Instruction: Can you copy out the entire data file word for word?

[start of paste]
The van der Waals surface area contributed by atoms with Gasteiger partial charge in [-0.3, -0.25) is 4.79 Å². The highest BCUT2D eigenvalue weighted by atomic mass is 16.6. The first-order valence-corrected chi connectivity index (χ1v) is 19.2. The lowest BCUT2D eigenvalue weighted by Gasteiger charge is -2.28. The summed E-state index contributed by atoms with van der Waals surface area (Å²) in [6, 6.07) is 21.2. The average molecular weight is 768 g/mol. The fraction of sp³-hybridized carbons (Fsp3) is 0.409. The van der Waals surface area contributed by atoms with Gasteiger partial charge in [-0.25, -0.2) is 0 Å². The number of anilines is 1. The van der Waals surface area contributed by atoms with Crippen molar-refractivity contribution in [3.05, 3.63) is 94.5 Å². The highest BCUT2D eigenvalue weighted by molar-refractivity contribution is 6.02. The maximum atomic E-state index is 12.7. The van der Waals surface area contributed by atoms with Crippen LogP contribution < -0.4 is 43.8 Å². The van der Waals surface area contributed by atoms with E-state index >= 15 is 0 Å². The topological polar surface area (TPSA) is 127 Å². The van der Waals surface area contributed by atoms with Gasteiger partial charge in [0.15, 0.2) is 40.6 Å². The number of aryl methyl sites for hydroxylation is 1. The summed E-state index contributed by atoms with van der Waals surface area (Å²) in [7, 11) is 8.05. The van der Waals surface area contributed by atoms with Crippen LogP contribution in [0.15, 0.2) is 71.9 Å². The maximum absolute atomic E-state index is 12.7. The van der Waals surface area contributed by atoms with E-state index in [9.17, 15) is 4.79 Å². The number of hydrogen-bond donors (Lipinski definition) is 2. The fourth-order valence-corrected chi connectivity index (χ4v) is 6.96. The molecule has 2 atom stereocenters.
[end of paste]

The van der Waals surface area contributed by atoms with Gasteiger partial charge in [-0.3, -0.25) is 4.79 Å². The highest BCUT2D eigenvalue weighted by atomic mass is 16.6. The first-order valence-corrected chi connectivity index (χ1v) is 19.2. The lowest BCUT2D eigenvalue weighted by Gasteiger charge is -2.28. The summed E-state index contributed by atoms with van der Waals surface area (Å²) in [6, 6.07) is 21.2. The average molecular weight is 768 g/mol. The fraction of sp³-hybridized carbons (Fsp3) is 0.409. The van der Waals surface area contributed by atoms with Gasteiger partial charge in [-0.25, -0.2) is 0 Å². The number of anilines is 1. The van der Waals surface area contributed by atoms with Crippen molar-refractivity contribution in [3.05, 3.63) is 94.5 Å². The highest BCUT2D eigenvalue weighted by molar-refractivity contribution is 6.02. The maximum atomic E-state index is 12.7. The van der Waals surface area contributed by atoms with Crippen LogP contribution < -0.4 is 43.8 Å². The van der Waals surface area contributed by atoms with E-state index >= 15 is 0 Å². The topological polar surface area (TPSA) is 127 Å². The van der Waals surface area contributed by atoms with Gasteiger partial charge in [0.15, 0.2) is 40.6 Å². The number of aryl methyl sites for hydroxylation is 1. The summed E-state index contributed by atoms with van der Waals surface area (Å²) in [7, 11) is 8.05. The van der Waals surface area contributed by atoms with Crippen LogP contribution in [0.15, 0.2) is 71.9 Å². The maximum absolute atomic E-state index is 12.7. The van der Waals surface area contributed by atoms with E-state index in [9.17, 15) is 4.79 Å². The number of hydrogen-bond donors (Lipinski definition) is 2. The fourth-order valence-corrected chi connectivity index (χ4v) is 6.96. The molecule has 2 atom stereocenters.